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Oldest Evidence For Eating Chicken Found In Israel

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Humans have raised chickens for thousands of years. But it was only fairly recently in the scope of human evolution that we began eating them. Early chicken domesticators (starting in southeast Asia and China in the sixth millennium BCE) raised poultry for cockfighting and ritual uses, but a new study by archaeologists at the University of Haifa in Israel traces chicken’s culinary origins to Maresha, Israel as early as 400 BCE. 

Archaeologists found an “unprecedented amount of chicken remains” in the ancient city, they write in the journal PNAS. In contrast to the few scattered remnants of poultry found in other ancient cities, they uncovered more than a thousand chicken bones in Maresha, suggesting that the residents were raising domestic fowl for more than just ceremonial use. And these weren’t just a few scattered wings; this place was like an ancient KFC. Female chicken remains outnumbered those from males, and they featured knife marks that indicated they were butchered. Some of the feet had been intentionally removed. All these signs provide evidence that these chickens were raised for meat.

Chicken bones found on the site, on a thematically appropriate plate.Image Credit: Perry-Gal et al., PNAS (2015)

Why the residents of Maresha decided to begin eating chicken when their neighbors had not yet discovered the joys of white meat (at least as far as archaeological evidence shows) is unknown. Chicken dinners didn’t become popular across Europe until a full century later. Maresha was along the trading routes between Asia and Europe, and it’s possible that after domestic chickens had been raised in the Mediterranean for some time (they arrived in the second millennium BCE, according to the researchers), they underwent changes that made them more alluring as a meal or more viable as livestock. Whatever the reason that chicken became a popular protein in the Middle East at that time, the rest of the Mediterranean and Europe would soon follow suit.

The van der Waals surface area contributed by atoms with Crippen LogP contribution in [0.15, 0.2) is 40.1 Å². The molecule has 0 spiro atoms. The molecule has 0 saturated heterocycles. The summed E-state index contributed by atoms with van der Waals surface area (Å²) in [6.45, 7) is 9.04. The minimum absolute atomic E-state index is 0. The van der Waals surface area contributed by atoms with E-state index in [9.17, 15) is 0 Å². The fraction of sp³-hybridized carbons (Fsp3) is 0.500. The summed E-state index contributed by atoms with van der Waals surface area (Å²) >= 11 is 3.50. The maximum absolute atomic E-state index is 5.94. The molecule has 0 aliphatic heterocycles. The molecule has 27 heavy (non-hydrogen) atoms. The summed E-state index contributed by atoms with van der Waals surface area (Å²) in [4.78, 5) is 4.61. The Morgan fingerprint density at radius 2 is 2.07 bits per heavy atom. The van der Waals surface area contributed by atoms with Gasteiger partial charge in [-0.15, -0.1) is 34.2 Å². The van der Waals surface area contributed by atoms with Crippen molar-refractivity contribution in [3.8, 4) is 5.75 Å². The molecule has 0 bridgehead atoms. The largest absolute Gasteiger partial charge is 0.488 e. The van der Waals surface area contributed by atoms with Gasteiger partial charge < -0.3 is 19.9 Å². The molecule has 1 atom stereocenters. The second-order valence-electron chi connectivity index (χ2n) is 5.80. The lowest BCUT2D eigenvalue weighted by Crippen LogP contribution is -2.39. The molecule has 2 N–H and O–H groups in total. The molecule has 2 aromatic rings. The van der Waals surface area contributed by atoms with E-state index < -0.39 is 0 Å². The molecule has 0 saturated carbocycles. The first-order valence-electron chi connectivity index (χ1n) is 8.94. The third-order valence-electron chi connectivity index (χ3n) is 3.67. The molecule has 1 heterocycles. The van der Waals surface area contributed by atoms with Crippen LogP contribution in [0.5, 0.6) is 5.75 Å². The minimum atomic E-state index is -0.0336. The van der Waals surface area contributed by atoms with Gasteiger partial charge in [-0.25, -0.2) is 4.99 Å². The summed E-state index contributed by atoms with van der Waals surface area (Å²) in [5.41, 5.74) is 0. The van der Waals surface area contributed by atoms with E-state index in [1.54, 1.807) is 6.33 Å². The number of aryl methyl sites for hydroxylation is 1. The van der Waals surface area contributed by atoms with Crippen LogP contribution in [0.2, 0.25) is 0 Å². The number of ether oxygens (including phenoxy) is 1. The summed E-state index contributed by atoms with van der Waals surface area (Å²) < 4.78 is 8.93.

[h/t: NPR]

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For the First Time in 40 Years, Rome's Colosseum Will Open Its Top Floor to the Public
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The Colosseum’s nosebleed seats likely didn’t provide plebeians with great views of gladiatorial contests and other garish spectacles. But starting in November, they’ll give modern-day tourists a bird's-eye look at one of the world’s most famous ancient wonders, according to The Telegraph.

The tiered amphitheater’s fifth and final level will be opened up to visitors for the first time in several decades, following a multi-year effort to clean, strengthen, and restore the crumbling attraction. Tour guides will lead groups of up to 25 people to the stadium’s far-flung reaches, and through a connecting corridor that’s never been opened to the public. (It contains the vestiges of six Roman toilets, according to The Local.) At the summit, which hovers around 130 feet above the gladiator pit below, tourists will get a rare glimpse at the stadium’s sloping galleries, and of the nearby Forum and Palatine Hill.